Website Use Of NET

According to one measure of web use, Cisco Umbrella data, at time of writing .net was the second most used extension, after.com, edging out .org. See The Most Used Domain Extensions - From Under the Cisco Umbrella for details on the methodology.

The most used .net domain name is CSDN.net, the 25th most popular website according to Alexa. The site is a Chinese language code development site.

Overall, DomainNameStats show that almost 26,000 .net websites are in the Alexa 1M most popular sites.

Domain investors regularly use a few .net sites, such as ExpiredDomains.net and Gandi.net.

The NET End User Pool

While the .net extension can be used for any sector, it makes particular sense for networks. Traditionally these were digital networks, but increasingly social networks are also rich ground for .net extension use.

I had a look at OpenCorporates, and there are 126,990 active businesses and organizations including the word network. The word net appears in the name of 54,097 active businesses and organizations. Therefore the potential pool of end users for the .net extension is very large.

NET Use By Startups

In a study Which Extensions Are Startups Using in 2020, @James Iles found that 12 of the 991 startup set used a .net domain extension. This is less than .io or .co, and given that many startups are broadly based around the concept of a digital or social network, is somewhat surprising.

Dofo looked at Domain Names of Fortune 500 companies, finding that almost all used .com, with only 3 using a .net. It is not surprising that the largest businesses, most established for some time, would be operating on a .com.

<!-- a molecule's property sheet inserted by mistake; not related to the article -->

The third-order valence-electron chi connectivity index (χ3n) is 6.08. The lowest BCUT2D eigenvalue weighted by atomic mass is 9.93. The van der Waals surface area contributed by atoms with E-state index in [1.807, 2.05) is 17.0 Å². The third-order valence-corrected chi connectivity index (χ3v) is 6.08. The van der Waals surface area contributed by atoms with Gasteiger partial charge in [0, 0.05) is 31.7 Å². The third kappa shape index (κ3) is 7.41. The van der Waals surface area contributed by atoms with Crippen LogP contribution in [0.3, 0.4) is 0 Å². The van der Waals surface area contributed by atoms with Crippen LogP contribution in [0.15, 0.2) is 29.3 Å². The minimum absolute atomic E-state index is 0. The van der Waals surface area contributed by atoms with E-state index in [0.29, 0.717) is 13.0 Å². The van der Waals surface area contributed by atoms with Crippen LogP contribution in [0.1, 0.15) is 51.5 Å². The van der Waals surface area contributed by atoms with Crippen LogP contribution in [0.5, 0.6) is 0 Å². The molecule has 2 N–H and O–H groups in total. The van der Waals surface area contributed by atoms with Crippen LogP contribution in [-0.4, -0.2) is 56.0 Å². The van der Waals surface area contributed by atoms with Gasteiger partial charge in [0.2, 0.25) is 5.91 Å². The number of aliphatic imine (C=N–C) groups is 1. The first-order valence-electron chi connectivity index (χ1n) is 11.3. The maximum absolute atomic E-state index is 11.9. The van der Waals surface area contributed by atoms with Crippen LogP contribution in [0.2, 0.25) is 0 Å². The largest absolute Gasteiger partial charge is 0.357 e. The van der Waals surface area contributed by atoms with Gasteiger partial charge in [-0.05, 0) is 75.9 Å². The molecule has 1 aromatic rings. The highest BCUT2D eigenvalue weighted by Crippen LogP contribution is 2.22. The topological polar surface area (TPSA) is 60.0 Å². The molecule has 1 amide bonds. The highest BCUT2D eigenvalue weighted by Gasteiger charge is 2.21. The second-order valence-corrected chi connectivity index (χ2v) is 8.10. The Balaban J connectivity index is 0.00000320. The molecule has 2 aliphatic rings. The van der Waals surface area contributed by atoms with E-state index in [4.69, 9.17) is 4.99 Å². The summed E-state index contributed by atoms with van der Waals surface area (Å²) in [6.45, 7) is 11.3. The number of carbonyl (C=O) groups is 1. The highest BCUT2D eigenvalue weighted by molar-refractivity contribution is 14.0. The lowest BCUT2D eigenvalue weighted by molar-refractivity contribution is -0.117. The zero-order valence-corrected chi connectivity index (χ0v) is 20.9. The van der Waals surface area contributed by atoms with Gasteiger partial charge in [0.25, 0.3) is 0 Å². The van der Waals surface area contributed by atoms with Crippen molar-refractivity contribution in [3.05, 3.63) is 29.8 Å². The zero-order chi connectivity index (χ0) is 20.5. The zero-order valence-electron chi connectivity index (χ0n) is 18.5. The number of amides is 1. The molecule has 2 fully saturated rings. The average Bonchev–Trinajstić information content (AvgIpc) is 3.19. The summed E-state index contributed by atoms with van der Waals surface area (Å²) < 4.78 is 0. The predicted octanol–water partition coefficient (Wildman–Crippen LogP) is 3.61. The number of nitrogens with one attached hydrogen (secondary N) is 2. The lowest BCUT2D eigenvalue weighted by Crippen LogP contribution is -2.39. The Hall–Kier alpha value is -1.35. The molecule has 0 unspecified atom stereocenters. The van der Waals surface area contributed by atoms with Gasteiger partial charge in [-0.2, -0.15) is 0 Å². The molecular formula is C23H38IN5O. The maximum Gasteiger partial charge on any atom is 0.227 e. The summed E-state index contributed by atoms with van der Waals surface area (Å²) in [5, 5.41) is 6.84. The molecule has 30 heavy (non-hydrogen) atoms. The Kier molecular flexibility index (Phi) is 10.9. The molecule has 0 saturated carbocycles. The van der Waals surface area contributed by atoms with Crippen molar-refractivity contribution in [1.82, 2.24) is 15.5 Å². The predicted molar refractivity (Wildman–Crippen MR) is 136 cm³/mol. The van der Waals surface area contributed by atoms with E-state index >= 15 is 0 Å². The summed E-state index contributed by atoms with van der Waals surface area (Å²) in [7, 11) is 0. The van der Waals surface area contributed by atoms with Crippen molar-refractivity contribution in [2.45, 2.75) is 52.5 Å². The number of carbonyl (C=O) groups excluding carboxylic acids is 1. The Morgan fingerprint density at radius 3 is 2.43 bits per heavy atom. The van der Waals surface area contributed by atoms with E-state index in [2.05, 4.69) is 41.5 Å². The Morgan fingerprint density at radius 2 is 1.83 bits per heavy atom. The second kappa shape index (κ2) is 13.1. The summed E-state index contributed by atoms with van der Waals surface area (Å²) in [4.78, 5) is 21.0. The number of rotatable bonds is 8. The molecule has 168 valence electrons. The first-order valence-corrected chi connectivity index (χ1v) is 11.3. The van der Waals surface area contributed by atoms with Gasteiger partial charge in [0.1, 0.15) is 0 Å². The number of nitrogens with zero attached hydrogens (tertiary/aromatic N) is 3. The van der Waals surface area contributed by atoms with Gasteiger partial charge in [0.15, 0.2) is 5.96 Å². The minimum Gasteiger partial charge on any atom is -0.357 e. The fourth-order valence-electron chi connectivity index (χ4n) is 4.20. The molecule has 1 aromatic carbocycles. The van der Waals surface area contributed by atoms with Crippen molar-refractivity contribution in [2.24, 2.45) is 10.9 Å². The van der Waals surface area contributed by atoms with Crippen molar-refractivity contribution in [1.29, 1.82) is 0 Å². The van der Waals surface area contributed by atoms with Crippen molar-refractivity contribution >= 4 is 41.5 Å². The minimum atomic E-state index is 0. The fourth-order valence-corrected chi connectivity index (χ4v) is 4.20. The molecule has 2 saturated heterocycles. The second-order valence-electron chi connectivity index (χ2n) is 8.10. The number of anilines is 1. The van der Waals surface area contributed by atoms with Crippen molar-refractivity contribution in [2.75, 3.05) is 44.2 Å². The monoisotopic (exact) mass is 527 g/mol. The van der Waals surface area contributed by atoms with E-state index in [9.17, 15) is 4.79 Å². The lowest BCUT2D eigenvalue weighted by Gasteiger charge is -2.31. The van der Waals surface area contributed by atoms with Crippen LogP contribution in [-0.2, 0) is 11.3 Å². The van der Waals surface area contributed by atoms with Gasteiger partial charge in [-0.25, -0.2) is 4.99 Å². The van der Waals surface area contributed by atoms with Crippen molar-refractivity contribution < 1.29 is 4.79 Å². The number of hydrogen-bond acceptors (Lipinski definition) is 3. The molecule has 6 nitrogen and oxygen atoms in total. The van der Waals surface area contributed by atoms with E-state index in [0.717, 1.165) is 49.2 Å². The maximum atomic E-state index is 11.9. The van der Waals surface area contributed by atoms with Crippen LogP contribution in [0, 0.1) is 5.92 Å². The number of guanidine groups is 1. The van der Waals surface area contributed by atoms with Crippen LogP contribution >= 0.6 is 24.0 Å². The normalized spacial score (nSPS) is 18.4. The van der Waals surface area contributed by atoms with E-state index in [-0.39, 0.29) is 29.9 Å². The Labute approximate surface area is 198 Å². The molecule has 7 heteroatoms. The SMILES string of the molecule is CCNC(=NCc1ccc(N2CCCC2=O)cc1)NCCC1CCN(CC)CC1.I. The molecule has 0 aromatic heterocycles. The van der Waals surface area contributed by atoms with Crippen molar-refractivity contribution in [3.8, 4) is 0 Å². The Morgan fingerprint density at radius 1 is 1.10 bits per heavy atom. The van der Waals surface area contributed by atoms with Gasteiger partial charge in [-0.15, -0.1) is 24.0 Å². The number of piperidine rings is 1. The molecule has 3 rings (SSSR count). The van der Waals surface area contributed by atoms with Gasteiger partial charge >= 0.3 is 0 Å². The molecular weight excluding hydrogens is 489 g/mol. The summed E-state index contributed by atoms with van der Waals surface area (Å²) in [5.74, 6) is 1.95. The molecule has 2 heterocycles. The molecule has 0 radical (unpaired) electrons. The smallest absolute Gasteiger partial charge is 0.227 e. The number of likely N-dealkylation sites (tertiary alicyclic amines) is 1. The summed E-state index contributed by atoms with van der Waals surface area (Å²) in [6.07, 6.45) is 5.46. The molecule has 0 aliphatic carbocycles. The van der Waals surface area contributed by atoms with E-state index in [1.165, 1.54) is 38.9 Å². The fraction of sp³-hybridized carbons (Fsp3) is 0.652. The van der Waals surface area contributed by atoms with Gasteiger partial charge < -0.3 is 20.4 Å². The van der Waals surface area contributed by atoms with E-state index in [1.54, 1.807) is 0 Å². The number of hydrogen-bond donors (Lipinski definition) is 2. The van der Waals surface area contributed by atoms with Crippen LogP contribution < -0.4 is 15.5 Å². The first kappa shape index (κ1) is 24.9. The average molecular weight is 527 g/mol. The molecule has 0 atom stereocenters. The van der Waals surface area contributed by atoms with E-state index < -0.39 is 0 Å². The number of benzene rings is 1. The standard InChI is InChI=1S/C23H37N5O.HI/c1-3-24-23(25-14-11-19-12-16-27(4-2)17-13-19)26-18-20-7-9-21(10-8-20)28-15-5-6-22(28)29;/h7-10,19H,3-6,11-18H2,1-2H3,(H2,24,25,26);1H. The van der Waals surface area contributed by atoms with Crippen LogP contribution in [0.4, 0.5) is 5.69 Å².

Final Thoughts
  • The use of .net for primary business websites, at least of the largest businesses and recent startups, is not strong. The fact that brandable marketplaces handle few or no .net domain names is a detriment to getting .net domain names noticed.
  • The presence of the .network new extension is a possible competitor option in some cases.
  • Nevertheless, many .net domain names do find meaningful use in both businesses and organizations.
  • Sales of .net domain names have been relatively steady.
  • The sell-through rate of .com and .net are comparable.
  • There are a large number of businesses and organizations with net or network in their name, and there are opportunities for .net sales, even at very strong prices.
  • I think most agree that the .com is a better choice in the same word, unless the term is ideally a match with the .net extension. However, the question is not really about the same word in the two extensions, but is a stronger word in .net better than a less strong word, or multi-word name, in .com at a similar price.
  • Even though the .net extension is heavily registered, it is still possible to obtain relatively strong single word .net domain names at reasonable prices in the expiry, closeout or drop streams, or occasionally to hand register.
  • While renewal costs are slightly higher than .com they are comparable. The same company, Verisign, manages .com and .net.
I look forward to hearing in the comments your views on the outlook for the .net extension. Please vote in the attached poll. Also, feel free to share a few names from your own portfolio that you consider either particularly valuable or a great match to the .net extension.